The Motivated Student, Part 2

    In class I have been reading The Motivated Student by Bob Sullo. It is a very interesting book about how to be a quality teacher when trying to motivate and engage students effectively. One of the chapters that stuck out to me was chapter 13. Sullo stated that “deep learning requires time to progress new information so that students move beyond surface knowledge and develop the competence to apply what they have learned” (Sullo 144). I couldn’t agree with this more. From my own experience over the years as a student, there are often times when I was assigned numerous things at one time. It was hard to focus and put in my best effort when there simply wasn’t enough time to sit down and really think critically about it. This chapter teaches us to teach less and teach deeply. It is important as a teacher that the students become fully engaged in each lesson and really get something meaningful out of it.

          Over the weeks at where I’ve been observing, I noticed my host teacher struggling with this. She has recently started teaching a module. She likes the module and feels it has adequate materials and ideas, but she nearly races against the clock each day. The lessons that are planned out each day incorporate too many activities and concepts. Often times, my teacher has to cut out certain parts of the lesson just so she doesn’t start to fall behind. It’s difficult to teach when you constantly feel rushed, which results in the students being rushed to do their work. If the lessons were planned out in a way that gave them ample time to complete, more meaningful learning will occur. Students will have a better grasp at various concepts when they are given the time to actually do it in depth, rather than breezing over it.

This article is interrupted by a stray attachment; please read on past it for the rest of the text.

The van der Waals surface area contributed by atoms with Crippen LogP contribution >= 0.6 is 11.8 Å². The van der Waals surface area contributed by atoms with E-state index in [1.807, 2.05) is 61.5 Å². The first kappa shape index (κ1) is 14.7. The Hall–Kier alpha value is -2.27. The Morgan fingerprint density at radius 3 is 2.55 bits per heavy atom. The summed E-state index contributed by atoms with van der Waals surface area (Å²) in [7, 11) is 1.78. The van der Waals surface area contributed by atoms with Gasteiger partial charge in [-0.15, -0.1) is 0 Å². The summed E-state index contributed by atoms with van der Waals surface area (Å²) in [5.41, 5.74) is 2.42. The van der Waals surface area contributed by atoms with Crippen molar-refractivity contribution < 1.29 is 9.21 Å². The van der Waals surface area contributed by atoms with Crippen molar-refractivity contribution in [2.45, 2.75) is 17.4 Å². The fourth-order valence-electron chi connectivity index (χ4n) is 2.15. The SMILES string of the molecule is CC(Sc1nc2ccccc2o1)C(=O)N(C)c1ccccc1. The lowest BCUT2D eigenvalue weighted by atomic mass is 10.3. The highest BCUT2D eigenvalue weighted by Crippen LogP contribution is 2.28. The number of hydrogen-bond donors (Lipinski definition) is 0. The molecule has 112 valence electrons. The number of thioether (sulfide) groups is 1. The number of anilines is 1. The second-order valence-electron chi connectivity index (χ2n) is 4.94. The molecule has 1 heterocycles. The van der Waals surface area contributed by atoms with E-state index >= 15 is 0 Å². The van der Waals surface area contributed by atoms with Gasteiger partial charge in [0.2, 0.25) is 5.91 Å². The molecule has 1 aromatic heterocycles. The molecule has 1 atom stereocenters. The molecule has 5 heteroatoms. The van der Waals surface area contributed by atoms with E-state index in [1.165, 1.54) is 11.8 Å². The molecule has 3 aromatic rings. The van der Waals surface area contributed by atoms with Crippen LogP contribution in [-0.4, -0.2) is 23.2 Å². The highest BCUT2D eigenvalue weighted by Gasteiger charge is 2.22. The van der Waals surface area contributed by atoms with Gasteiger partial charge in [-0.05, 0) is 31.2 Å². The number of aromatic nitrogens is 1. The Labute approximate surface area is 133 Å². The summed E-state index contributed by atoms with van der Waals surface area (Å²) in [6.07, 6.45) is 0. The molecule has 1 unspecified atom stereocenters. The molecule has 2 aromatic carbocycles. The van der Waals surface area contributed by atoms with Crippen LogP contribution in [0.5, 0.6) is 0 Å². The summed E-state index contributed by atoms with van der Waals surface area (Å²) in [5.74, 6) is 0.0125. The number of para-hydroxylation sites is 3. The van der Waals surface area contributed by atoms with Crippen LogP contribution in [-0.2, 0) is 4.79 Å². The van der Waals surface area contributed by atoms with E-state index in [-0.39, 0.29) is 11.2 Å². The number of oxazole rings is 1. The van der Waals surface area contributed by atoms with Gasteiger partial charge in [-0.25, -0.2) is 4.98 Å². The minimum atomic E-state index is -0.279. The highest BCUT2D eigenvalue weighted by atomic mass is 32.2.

Sullo also stresses the use of objectives and how they help guide both the teacher and the student. He concludes that “it gives a common understanding of where we’re trying to go and what teachers want their students to know and be able to do at the conclusion of the lesson” (Sullo 109). I noticed that my host teacher uses objectives quite effectively. Every day she writes what she calls “learning targets” that works as objectives, stating what the class will be doing, why they are doing it, and what they will learn from it. Throughout the class, she will refer back to these targets that are written on the board  to show the relationship between them and the activities they partake it. I think it is helpful for students to fully grasp the reasoning behind what they are learning so they understand the importance of it.